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May 17, 2016

Book Notes - Robin Wasserman "Girls on Fire"

Girls on Fire

In the Book Notes series, authors create and discuss a music playlist that relates in some way to their recently published book.

Previous contributors include Bret Easton Ellis, Kate Christensen, Lauren Groff, T.C. Boyle, Dana Spiotta, Amy Bloom, Aimee Bender, Jesmyn Ward, Heidi Julavits, Hari Kunzru, and many others.

Robin Wasserman's novel Girls on Fire is a captivating and haunting tale of female friendship.

Kelly Link wrote of the book:

"A book so wonderful, so terrible, so nightmarishly compelling that I hardly knew what to say when I finished reading it. Has a title ever been truer? The reader comes away singed."

In her own words, here is Robin Wasserman's Book Notes music playlist for her novel Girls on Fire:

I write almost exclusively in coffee shops—generally coffee shops with aggressively irritating taste in music—so if the Girls on Fire playlist were strictly defined as "music I tried to tune out while writing," it would span from Vampire Weekend to Elton John to video game soundtrack techno to, thanks to one very memorable Thursday, every Italian (and "Italian") song you've ever heard in the background of a pasta sauce commercial.

Alternately, because this book was bracketed by breakups—both the first chapters and final revisions an unexpected triumph of productivity over tearstained how-about-I-just-stay-in-bed-forever torpor—I'm tempted to offer my post-breakup empowerment playlist. But since lately that runs the gamut from Taylor Swift to Taylor Swift, maybe I better spare us all.

Instead, here are the songs I would have listened to while writing, if I weren't the kind of writer who gets totally distracted by music I like and starts singing/chair-dancing along. (Yes, even in coffee shops.) Girls on Fire is set in 1991-1992, and I'm guessing never again will "work" be so much fun: I marathoned early Real World. I did a deep dive on back issues of Sassy. And I mainlined the music I grew up with, a visceral reminder of how it felt to be a teenage girl hurtling toward the millennium.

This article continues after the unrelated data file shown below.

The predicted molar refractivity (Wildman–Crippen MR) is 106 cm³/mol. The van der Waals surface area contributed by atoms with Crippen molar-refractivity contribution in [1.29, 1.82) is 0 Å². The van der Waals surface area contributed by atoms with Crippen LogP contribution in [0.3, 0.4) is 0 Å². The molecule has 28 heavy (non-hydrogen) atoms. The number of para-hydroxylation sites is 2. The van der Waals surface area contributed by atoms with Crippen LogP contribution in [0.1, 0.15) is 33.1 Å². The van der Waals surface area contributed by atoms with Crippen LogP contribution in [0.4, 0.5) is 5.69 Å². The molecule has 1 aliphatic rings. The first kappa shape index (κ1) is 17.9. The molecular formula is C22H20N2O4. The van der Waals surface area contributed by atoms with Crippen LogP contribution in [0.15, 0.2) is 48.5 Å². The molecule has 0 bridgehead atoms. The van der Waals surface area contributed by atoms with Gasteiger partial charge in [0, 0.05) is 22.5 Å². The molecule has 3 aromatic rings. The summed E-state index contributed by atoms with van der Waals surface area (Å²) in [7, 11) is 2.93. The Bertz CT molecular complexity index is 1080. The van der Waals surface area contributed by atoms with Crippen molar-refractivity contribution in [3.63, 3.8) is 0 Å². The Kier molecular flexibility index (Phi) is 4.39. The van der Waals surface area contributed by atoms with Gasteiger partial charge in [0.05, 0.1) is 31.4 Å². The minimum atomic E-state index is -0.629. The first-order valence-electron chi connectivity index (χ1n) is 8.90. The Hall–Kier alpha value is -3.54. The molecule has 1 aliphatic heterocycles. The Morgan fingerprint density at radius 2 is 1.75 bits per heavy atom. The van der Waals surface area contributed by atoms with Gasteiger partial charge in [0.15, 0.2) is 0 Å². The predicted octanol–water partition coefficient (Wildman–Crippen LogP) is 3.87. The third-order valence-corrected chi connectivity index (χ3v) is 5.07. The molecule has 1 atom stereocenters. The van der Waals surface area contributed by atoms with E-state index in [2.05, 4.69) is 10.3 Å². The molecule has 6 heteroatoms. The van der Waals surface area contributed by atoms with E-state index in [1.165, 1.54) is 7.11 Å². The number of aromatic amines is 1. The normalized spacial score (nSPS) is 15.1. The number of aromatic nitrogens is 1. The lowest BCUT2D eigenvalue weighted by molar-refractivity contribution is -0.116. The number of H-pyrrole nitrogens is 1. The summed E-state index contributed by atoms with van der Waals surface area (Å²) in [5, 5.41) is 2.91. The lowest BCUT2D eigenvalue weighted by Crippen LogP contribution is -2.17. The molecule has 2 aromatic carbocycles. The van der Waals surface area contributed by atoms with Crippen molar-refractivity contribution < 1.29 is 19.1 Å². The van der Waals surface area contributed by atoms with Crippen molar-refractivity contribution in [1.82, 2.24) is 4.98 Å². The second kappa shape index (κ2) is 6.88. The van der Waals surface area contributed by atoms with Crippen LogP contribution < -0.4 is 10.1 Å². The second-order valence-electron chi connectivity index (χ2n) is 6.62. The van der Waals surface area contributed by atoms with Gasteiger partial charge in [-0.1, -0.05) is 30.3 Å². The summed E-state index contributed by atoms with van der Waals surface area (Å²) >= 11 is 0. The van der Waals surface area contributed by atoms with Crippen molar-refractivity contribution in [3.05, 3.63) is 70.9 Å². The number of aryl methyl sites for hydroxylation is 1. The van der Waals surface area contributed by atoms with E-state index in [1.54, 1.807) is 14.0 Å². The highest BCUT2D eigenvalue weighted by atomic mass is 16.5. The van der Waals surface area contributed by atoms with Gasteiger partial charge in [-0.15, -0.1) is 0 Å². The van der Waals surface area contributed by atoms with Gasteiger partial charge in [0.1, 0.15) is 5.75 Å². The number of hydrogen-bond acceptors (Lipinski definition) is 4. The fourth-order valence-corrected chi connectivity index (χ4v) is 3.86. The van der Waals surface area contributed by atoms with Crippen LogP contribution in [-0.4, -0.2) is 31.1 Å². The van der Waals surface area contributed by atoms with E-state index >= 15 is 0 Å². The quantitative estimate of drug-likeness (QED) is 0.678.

"I Wanna Be Sedated" – The Ramones
In the summer of 1992, I was a deeply nerdy, frizzy-haired 14-year-old who listened exclusively to Billy Joel and Broadway musicals (an improvement on my sixth grade flirtation with New Kids on the Block). Then I spent three weeks sharing a dormroom with a girl who wore Doc Martens and had just visited some magical land she called Lollapalooza. By day one, she'd ascertained that, among other things, I'd never heard The Ramones. (Immediately remedied.) By the end of those three weeks, I wasn't quite transformed—or not transformed enough to throw out my copy of Storm Front—but I'd learned what headbanging was and how to do it. I'd discovered the world that existed beyond Benetton sweatshirts and Color Me Badd harmonies, and when I came home to a life that suddenly seemed too small, this was the song that most reminded me I could/should/would fight my way into a new one.

"Lithium" – Nirvana
Girls on Fire is basically my personal liner notes to Nevermind, which makes it all the more embarrassing that, originally, I wasn't so into Nirvana. (I was, to be clear, the kind of teenager who rooted for Ben Stiller's character in Reality Bites.) Nirvana sounded how I felt—but more than anything I didn't want to feel it. "Lithium," especially, all that rage simmering beneath the surface of what may be the most menacing declaration of happiness in history. If I could go back in time, this is the song I'd play for my teen self, over and over, Clockwork Orange style, until she finally boiled over.

Automatic for the People – R.E.M.
The heart of Girls on Fire is the friendship between Lacey and Dex, a Nirvana-worshipping wild child and her secretly-R.E.M.-preferring sidekick. Suffice to say my autobiographical sympathies are with the latter, and this album sums up everything you need to know about both of us. When people complain about R.E.M. losing its indie edge, I was the nightmare fan they had in mind, bopping along to "Man on the Moon" with my Hebrew school carpool. But this was the first album I ever fell in love with—the first that seemed to describe the world as I wanted it to be. Okay, so "Nightswimming" sounds slightly treacly to my cynical, aged ears, but those opening violins still rocket me back to the girl who mourned the loss of perfect moments and who dreamed of "the fear of getting caught / of recklessness and water."